Selling hand-made items can be a tricky business. The market goes up and down, as well as the amount of competition. Figuring out how much to charge for your knitting can be a great guessing game that will leave you with nothing but headaches. Consider pricing carefully before you get started for best results.
First, think about the market
- Do you have something unique that no one else is doing or are many people making similar products?
- How well do hand-made items sell in your area?
- Do you have access to a boutique that will help you sell your goods or are you totally on your own?
Some markets are more conducive to selling knit products than others
Visit craft stores, shows, and local fairs and see what is selling and what is not and the kinds of prices people are getting. Keep in mind too the competition. Even if you have a gorgeous hand-knit afghan that took your weeks to make, if there is someone in a booth down the way selling afghans for half your price you will be hard pressed to get your asking amount. Some craft stores and boutiques will sell items made by local artists. Check with them about what sells and what does not, as well as the turnaround time.
Consider the cost of materials
Some types of yarn you can get cheaply or at discounted pricing, which may mean a small investment for you. Novelty yarns or specialty yarns may be more costly. However, just because materials cost a lot of money for you to buy, does not mean that the finished product will sell for a lot of money. A lot can be said for the final presentation of the project.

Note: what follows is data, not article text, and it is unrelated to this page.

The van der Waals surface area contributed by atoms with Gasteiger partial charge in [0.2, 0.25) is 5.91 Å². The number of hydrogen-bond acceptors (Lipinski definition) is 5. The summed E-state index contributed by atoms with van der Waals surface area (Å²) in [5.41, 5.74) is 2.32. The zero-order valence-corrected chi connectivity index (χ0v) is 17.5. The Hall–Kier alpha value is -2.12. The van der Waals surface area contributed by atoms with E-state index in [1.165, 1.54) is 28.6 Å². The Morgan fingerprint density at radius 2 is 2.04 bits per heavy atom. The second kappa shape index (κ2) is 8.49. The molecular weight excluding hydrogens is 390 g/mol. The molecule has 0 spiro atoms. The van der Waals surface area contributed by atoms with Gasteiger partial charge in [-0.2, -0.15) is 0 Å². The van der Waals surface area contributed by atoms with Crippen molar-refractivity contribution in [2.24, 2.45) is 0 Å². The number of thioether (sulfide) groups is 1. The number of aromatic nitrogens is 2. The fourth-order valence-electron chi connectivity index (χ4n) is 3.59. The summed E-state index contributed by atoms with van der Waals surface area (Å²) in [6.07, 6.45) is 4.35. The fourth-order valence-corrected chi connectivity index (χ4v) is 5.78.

How much time and effort went into the project
Remember, if you are planning on knitting to make a profit you will be doing this for several hours a day. Say, for example, you make a scarf and it sells for $20. It cost you $5 for the materials and three hours to make. You have a profit of $15 dollars, divided out equals about $5 per hour that you earned. This may be enough for you to consider it a good business venture. On the other hand, perhaps you have a large afghan that sells for $120. It cost you $20 in materials and required 50 hours of time to make. If this is the case, you made a profit of about $2 an hour. This may not be worth the amount of effort that you put into it. You might also consider how many hours a day you have to work on the project. If you have a deadline and must complete a certain amount each day in order to fill it, you might find this to be more “work” than you had originally anticipated. If your clients are more relaxed about deadlines or you are creating projects for a show that is only occasionally, then it may be more of a leisure activity for you. This can greatly affect how you feel about charging.
A general rule of thumb that you can use when pricing your hand-knitted items is to charge around three to four times the cost of materials. This way you recoup your losses from buying materials as well as earn something for the time and effort that you put in. If you plan to sell your wares to friends and family instead of making a full time business out of it, you may consider having them buy the materials and then charge a flat fee for the item. Also when pricing, keep in mind that it is easier to lower your price than to raise it up. Better to start too high and need to mark the price down than to be underselling your wares.
Always keep in mind the reasons why you went into business for yourself as well. Most people start home businesses for the freedom and the enjoyment. If you are feeling tied down to the projects and not enjoying yourself, it may be time to re-evaluate your decision to knit for profit.